I think it is important to follow the spirit in different situations. Especially if they attack you because of something you first did to them, the best thing to do is ask for forgiveness and make amends. Matt 5:38 references “an Eye for an Eye” in the law, which is from Exod 21:24, Lev 24:20, & Deut 19:21. This was under the old covenant before the holy spirit, so people didn’t have the power to resist sin inside of them like new covenant believers. The city of refuge system was designed to protect people from those who held grudges against a person after causing the accidental death (Numbers 35:9-29, Deut 19:1-13). This was for someone that accidentally killed someone else, so they could escape from the victim’s family because even though it was an accident, their hard hearts prevented them from forgiving. The eye for an eye system is built on the foundations of the death penalty for murder (Gen 9:5-6). This allowed someone who was truly wronged to get immediate compensation so that they could move on and be free of grudges. Otherwise, it can turn into family feuds and sin in future generations that divide the nation of Israel. It also promoted equal retribution, meaning a person can’t murder someone for simply wounding them, the punishment has to match the crime.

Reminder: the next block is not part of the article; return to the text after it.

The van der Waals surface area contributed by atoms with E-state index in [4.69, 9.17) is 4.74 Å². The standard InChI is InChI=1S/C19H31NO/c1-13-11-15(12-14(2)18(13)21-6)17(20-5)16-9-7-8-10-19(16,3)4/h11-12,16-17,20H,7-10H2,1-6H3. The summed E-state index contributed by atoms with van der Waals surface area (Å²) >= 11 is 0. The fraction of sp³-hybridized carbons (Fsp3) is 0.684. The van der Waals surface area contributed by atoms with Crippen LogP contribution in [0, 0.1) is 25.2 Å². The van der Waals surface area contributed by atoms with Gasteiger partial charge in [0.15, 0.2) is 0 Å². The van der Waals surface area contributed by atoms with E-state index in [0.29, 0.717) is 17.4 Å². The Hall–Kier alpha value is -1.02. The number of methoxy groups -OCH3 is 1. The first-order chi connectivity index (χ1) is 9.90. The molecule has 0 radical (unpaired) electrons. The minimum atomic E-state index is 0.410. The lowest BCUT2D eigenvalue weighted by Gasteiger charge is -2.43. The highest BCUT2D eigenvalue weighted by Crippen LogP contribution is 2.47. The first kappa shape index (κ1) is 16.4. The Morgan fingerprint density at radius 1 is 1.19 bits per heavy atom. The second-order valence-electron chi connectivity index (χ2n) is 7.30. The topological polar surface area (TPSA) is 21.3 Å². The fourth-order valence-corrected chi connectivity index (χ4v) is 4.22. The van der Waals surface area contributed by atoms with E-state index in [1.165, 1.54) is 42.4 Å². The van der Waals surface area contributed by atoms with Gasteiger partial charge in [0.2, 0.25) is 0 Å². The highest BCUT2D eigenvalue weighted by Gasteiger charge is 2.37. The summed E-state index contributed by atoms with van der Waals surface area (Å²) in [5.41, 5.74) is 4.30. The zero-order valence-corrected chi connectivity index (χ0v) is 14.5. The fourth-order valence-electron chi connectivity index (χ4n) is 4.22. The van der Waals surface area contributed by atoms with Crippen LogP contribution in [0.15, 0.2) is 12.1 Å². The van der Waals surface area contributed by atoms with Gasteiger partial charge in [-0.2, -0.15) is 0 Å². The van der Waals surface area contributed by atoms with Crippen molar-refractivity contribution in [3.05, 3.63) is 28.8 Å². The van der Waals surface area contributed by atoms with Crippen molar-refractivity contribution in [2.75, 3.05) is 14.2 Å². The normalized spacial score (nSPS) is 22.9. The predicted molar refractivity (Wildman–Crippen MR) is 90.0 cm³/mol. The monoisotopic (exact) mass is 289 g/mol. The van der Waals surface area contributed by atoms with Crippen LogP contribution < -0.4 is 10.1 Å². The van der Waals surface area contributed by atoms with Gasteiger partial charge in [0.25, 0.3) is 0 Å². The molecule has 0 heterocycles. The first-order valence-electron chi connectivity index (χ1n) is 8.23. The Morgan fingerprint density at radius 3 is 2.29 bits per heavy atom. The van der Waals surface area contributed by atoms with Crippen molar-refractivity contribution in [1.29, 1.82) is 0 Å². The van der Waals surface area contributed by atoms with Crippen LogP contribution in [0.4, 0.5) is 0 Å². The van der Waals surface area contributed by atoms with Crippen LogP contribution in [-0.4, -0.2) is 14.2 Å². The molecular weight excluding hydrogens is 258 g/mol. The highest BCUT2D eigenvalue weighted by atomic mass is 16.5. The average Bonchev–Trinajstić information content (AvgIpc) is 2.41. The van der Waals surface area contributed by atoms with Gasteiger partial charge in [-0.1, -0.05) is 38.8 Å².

In the Old Testament, wicked people that committed violent acts had to die or be injured in the same way to bring justice to the victim and prevent sin from spreading like a disease across the camp. People needed a deterrent to prevent retaliation. It’s kind of like when God in Genesis 4:15 pronounced a curse on anyone that continued the cycle of murder by marking Cain after he killed Abel. Lamech, Cain’s descendant killed a man for wounding him and thought the punishment associated with Cain’s mark should be multiplied 7 times for anyone that kills him (Gen 4:24). Murder spread despite God’s marking of Cain. Notice Lamach killed a man for wounding him, that is not equal to retribution, he had the right to wound but not kill.